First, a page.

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Endocrine-Disrupting Activity of Hydraulic Fracturing Chemicals and Adverse Health Outcomes After Prenatal Exposure in Male Mice

Overview of attention for article published in Endocrinology, October 2015
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About this Attention Score

  • In the top 5% of all research outputs scored by Altmetric
  • One of the highest-scoring outputs from this source (#1 of 1,779)
  • High Attention Score compared to outputs of the same age (98th percentile)

Mentioned by

news
14 news outlets
blogs
3 blogs
twitter
18 X users
facebook
3 Facebook pages

Citations

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83 Dimensions

Readers on

mendeley
101 Mendeley
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Title
Endocrine-Disrupting Activity of Hydraulic Fracturing Chemicals and Adverse Health Outcomes After Prenatal Exposure in Male Mice
Published in
Endocrinology, October 2015
DOI 10.1210/en.2015-1375
Pubmed ID
Authors

Christopher D. Kassotis, Kara C. Klemp, Danh C. Vu, Chung-Ho Lin, Chun-Xia Meng, Cynthia L. Besch-Williford, Lisa Pinatti, R. Thomas Zoeller, Erma Z. Drobnis, Victoria D. Balise, Chiamaka J. Isiguzo, Michelle A. Williams, Donald E. Tillitt, Susan C. Nagel

Abstract

Oil and natural gas operations have been shown to contaminate surface and ground water with endocrine-disrupting chemicals. In the current study, we fill several gaps in our understanding of the potential environmental impacts related to this process. We measured the endocrine-disrupting activities of 24 chemicals used and/or produced by oil and gas operations for five nuclear receptors using a reporter gene assay in human endometrial cancer cells. We also quantified the concentration of 16 of these chemicals in oil and gas wastewater samples. Finally, we assessed reproductive and developmental outcomes in male C57BL/6J mice after the prenatal exposure to a mixture of these chemicals. We found that 23 commonly used oil and natural gas operation chemicals can activate or inhibit the estrogen, androgen, glucocorticoid, progesterone, and/or thyroid receptors, and mixtures of these chemicals can behave synergistically, additively, or antagonistically in vitro. Prenatal exposure to a mixture of 23 oil and gas operation chemicals at 3, 30, and 300 μ g/kg · d caused decreased sperm counts and increased testes, body, heart, and thymus weights and increased serum T in male mice, suggesting multiple organ system impacts. Our results suggest possible adverse developmental and reproductive health outcomes in humans and animals exposed to potential environmentally relevant levels of oil and gas operation chemicals.

X Demographics

X Demographics

The data shown below were collected from the profiles of 18 X users who shared this research output. Click here to find out more about how the information was compiled.
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Mendeley readers

Mendeley readers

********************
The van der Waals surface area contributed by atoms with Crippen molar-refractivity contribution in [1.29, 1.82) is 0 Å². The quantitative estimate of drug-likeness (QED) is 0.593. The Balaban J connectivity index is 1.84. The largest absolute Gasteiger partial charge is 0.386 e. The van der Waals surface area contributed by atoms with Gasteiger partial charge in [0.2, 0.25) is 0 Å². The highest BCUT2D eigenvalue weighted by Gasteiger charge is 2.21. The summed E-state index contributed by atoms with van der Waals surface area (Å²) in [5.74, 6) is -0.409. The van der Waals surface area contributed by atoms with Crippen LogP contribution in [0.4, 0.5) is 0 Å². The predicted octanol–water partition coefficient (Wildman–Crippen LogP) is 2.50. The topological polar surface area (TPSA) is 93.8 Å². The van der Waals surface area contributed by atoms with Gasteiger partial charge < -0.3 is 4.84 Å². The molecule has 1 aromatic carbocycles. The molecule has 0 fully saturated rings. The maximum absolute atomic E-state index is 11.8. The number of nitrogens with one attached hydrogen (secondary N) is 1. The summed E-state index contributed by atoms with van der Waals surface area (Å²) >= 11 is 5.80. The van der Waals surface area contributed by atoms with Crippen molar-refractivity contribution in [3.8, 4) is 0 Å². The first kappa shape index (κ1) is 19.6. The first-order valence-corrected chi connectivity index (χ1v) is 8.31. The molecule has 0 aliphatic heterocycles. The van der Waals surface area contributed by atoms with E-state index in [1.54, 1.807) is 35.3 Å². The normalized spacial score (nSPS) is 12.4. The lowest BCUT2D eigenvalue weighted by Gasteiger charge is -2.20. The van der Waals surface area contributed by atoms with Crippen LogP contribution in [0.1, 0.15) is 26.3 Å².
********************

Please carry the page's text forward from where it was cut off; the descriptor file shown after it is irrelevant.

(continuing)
The data shown below were compiled from readership statistics for 101 Mendeley readers of this research output. Click here to see the associated Mendeley record.

Geographical breakdown

Country Count As %
United States 2 2%
Unknown 99 98%

Demographic breakdown

Readers by professional status Count As %
Researcher 16 16%
Student > Master 14 14%
Student > Bachelor 14 14%
Student > Ph. D. Student 12 12%
Other 10 10%
Other 17 17%
Unknown 18 18%
Readers by discipline Count As %
Environmental Science 17 17%
Agricultural and Biological Sciences 13 13%
Medicine and Dentistry 12 12%
Biochemistry, Genetics and Molecular Biology 6 6%
Chemistry 6 6%
Other 20 20%
Unknown 27 27%
Attention Score in Context

Attention Score in Context

This research output has an Altmetric Attention Score of 135. This is our high-level measure of the quality and quantity of online attention that it has received. This Attention Score, as well as the ranking and number of research outputs shown below, was calculated when the research output was last mentioned on 16 August 2023.
All research outputs
#315,579
of 25,839,971 outputs
Outputs from Endocrinology
#1
of 1,779 outputs
Outputs of similar age
#4,299
of 292,142 outputs
Outputs of similar age from Endocrinology
#1
of 1 outputs
Altmetric has tracked 25,839,971 research outputs across all sources so far. Compared to these this one has done particularly well and is in the 98th percentile: it's in the top 5% of all research outputs ever tracked by Altmetric.
So far Altmetric has tracked 1,779 research outputs from this source. They receive a mean Attention Score of 4.1. This one has done particularly well, scoring higher than 99% of its peers.
Older research outputs will score higher simply because they've had more time to accumulate mentions. To account for age we can compare this Altmetric Attention Score to the 292,142 tracked outputs that were published within six weeks on either side of this one in any source. This one has done particularly well, scoring higher than 98% of its contemporaries.
We're also able to compare this research output to 1 others from the same source and published within six weeks on either side of this one. This one has scored higher than all of them